Many companies have a fair number of their shareholders in this database – often over double digits in terms of percentages – and these companies recognized that it would be challenging to do a notice-only delivery and risk fulfillment issues (egs. not printing enough to meet demand; service provider botching the fulfillment, etc.). For these companies, it was better to bifurcate and keep the number of shareholders who requested paper much lower than it otherwise would have been the case.
In other words, the relative level of shareholders that requested paper would be a bit higher than the 1.1% experienced if these companies had not bifurcated (if I comprehend the Broadridge stats correctly). But this all still begs the question of why so many companies didn’t bother to bifurcate? I imagine they will next year to reap the cost savings available…
The Yahoo Annual Meeting: My, My, How Things Change
I got a chuckle out of the Washington Post’s headline for the Yahoo annual shareholders’ meeting this Saturday: “Shareholders Give Yahoo a Vote of Confidence.” It’s funny because each director received over 75% of the vote – meaning that nearly 25% of shareholders “withheld” their votes from these directors, who ran unopposed and without a major “just vote no” campaign. [You may recall that Carl Icahn had initially challenged management by running an opposing short slate, but he was appeased and placed on the board – so he withdrew his campaign.]
It wasn’t that long ago that directors routinely received 98% of the vote – so I really wouldn’t call 75% a “vote of confidence.” And now a major shareholder is questioning the results and asking for a recount of its votes…
On Friday, the SEC’s Advisory Committee on Improvements to Financial Reporting (CIFiR) issued its final 172-page report.
The final report has 25 recommendations for implementation by the SEC, FASB and PCAOB. Although the report is probably most important for accountants, it certainly has implications for lawyers and IROs/corporate communications. And these recommendations are likely to be taken seriously – the SEC already has acted on two of the recommendations: mandatory XBRL and guidance on company websites.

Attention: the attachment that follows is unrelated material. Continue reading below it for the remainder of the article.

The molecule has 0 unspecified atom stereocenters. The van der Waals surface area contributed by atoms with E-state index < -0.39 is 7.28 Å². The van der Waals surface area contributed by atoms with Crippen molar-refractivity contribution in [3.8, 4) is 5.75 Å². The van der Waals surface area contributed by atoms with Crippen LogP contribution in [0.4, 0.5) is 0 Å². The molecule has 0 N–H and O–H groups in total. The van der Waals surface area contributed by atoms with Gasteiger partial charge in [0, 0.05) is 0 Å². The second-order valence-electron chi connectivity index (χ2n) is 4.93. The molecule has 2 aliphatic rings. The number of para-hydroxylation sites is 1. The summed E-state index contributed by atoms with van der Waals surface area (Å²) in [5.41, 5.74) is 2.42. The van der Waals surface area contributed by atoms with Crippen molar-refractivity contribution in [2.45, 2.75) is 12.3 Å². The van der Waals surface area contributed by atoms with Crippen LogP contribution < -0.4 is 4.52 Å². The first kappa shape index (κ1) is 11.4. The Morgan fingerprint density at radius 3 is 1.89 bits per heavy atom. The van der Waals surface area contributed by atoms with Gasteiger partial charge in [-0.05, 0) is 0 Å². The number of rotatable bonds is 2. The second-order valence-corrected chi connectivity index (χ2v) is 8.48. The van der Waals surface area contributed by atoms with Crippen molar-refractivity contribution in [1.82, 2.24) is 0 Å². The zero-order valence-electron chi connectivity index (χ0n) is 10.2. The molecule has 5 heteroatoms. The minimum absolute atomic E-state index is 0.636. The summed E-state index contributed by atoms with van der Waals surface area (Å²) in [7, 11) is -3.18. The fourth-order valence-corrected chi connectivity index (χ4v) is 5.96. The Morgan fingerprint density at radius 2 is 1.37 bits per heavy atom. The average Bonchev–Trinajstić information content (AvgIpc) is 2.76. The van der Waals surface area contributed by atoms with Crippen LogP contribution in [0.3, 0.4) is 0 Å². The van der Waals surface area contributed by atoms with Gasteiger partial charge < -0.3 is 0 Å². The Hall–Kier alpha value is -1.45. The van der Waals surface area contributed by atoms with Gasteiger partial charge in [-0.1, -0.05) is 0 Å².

Posted: SEC’s Interpretive Release on Corporate Use of Websites
On Friday, the SEC posted its interpretive release on corporate use of websites. I’m off on vacation soon – and Dave is already floundering on a beach – so it’s gonna be a while before we dribble out some original thoughts…
Last SEC Commissioner Sworn In
On Friday, Troy Paredes was sworn in as a SEC Commissioner. The gang’s all there now – and I imagine the shareholder access debate will resume as Chairman Cox has promised. By my count, there is a total of twelve Commissioners that have served in that capacity during the access debate…
Our August Eminders is Posted!
We have posted the August issue of our complimentary monthly email newsletter. Sign up today to receive it by simply inputting your email address!
Kudos to Francis Pileggi and his “Delaware Corporate and Commercial Litigation Blog” for highlighting a new Delaware Chancery Court case that exposed independent directors of a public company to personal liability in a M&A context; a topic that always gets people’s attention.
In Ryan v. Lyondell Chemical Company, (Del. Ch. Ct., 7/29/08), the Delaware Chancery Court found that at the procedural stage of a summary judgment motion, the issue of whether independent directors should be exposed to personal liability for their role in the sale of the company can proceed to trial – despite selling the company to the only known buyer for a substantial premium. We have posted the opinion in DealLawyers.com’s “Litigation” Portal.
Earlier this week, the SEC approved Nasdaq’s proposal to adopt new listing standards for SPACs. The approved listing standards are slightly different from what was originally proposed including:
– reduced amount of gross proceeds that must be deposited from 100% to 90%
– clarified period in which SPAC must complete one or more business combinations
– required all listed SPACs contain provisions allowing shareholders to convert shares into cash if they vote against a business combination
Another SEC Commissioner Sworn In
Yesterday, Luis Aguilar was sworn in as a SEC Commissioner. Only one more to go…